The biologically available part of overall testosterone is known as free testosterone, and it is readily available to the cells. Even though it's just a little fraction of the overall, the free testosterone level is a fairly good indicator of reduced testosterone. It's not perfect, but the significance is greater compared to total testosterone.

Endocrine Society recommendations outlined

This professional organization recommends testosterone therapy for men who have

Therapy Isn't Suggested for men who have

  • Prostate or breast cancer
  • a nodule on the prostate which may be felt during a DRE
  • that a PSA higher than 3 ng/ml without further evaluation
  • that a hematocrit greater than 50% or thick, viscous blood
  • untreated obstructive sleep apnea
  • severe lower urinary tract symptoms
  • class III or IV heart failure.

    Do time of day, diet, or other elements affect testosterone levels?

    For years, the recommendation was to get a testosterone value early in the morning because levels begin to drop after 10 or even 11 a.m.. However, the data behind this recommendation were drawn from healthy young men. Two recent studies showed little change in blood glucose levels in men 40 and older over the course of this day. One reported no change in average testosterone till after 2 p.m. Between 2 and 6 p.m., it went down by 13 percent, a modest sum, and probably not enough to affect identification. Most guidelines still say it is important to perform the test in the morning, however for men 40 and above, it likely doesn't matter much, provided that they obtain their blood drawn before 5 or 6 p.m.

    There are a number of rather interesting findings about diet. By way of example, it seems that individuals that have a diet low in protein have lower testosterone levels than men who eat more protein. But diet hasn't been researched thoroughly enough to make any clear recommendations.

    Within the following article, testosterone-replacement treatment refers to the treatment of hypogonadism with exogenous testosterone -- testosterone that's manufactured outside the body. Depending upon the formulation, therapy can cause skin irritation, breast tenderness and enlargement, sleep apnea, acne, reduced sperm count, increased red blood cell count, along with other side effects.

    At a recent prospective study, 36 hypogonadal men took a daily dose of clomiphene citrate for at least three months. Within four to six months, all the guys had heightened levels of testosteronenone reported any side effects during the entire year they were followed.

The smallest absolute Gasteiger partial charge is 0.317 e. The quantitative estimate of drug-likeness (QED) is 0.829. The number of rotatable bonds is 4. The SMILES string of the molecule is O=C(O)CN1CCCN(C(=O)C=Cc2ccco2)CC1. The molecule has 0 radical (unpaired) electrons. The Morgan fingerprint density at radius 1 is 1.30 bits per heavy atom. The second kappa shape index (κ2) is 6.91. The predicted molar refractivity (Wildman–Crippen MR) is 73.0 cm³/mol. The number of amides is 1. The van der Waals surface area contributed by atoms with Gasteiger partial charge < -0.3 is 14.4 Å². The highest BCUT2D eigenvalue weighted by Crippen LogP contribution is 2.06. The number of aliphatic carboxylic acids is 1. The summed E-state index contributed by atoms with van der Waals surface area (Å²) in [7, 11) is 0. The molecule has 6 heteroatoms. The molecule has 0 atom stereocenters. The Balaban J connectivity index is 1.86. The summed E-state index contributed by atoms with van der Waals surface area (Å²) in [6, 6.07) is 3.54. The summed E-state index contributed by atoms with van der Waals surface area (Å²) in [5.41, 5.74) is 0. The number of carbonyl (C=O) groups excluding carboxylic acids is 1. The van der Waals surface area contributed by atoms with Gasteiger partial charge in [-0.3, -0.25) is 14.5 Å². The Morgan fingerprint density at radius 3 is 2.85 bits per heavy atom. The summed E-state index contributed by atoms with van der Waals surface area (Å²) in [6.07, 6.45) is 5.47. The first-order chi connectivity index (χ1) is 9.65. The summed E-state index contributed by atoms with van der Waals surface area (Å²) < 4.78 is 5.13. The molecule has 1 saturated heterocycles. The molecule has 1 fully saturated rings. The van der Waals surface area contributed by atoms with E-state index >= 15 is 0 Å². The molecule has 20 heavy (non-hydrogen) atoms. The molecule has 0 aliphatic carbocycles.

Since clomiphene citrate is not accepted by the FDA for use in males, little information exists about the long-term effects of carrying it (including the probability of developing prostate cancer) or whether it is more capable of boosting testosterone than exogenous formulations. But unlike adrenal gland, clomiphene citrate preserves -- and potentially enriches -- sperm production. That makes drugs such as clomiphene citrate one of only a few choices for men with low testosterone that want to father children.

    What kinds of testosterone-replacement treatment are available? *

    The oldest form is the injection, which we use since it is cheap and because we reliably become good testosterone levels in nearly everybody. The disadvantage is that a person should come in every few weeks to get a shot. A roller-coaster effect may also happen as blood testosterone levels peak and then return to baseline.

    Topical treatments help preserve a more uniform level of blood testosterone. The first form of topical therapy was a patch, but it has a quite large rate of skin irritation. In 1 study, as many as 40 percent of men who used the patch developed a red area on their skin. That limits its use.

    The most widely used testosterone preparation from the United States -- and also the one I begin almost everyone off -- is a topical gel. The gel comes in tiny tubes or within a special dispenser, and you rub it on your shoulders or upper arms once a day. Based on my experience, it tends to be consumed to great degrees in about 80% to 85 percent of guys, but that leaves a significant number who don't absorb enough for it to have a positive effect. [For specifics on various formulations, see table ]

    Are there any drawbacks to using gels? How long does it take for them to work?

    Men who begin using the implants need to return in to have their own testosterone levels measured again to make sure they're absorbing the right amount. Our goal is that the mid to upper assortment of normal, which generally means around 500 to 600 ng/dl. The concentration of testosterone in the blood actually goes up quite quickly, in just several doses. I normally measure it after two weeks, though symptoms may not change for a month or two.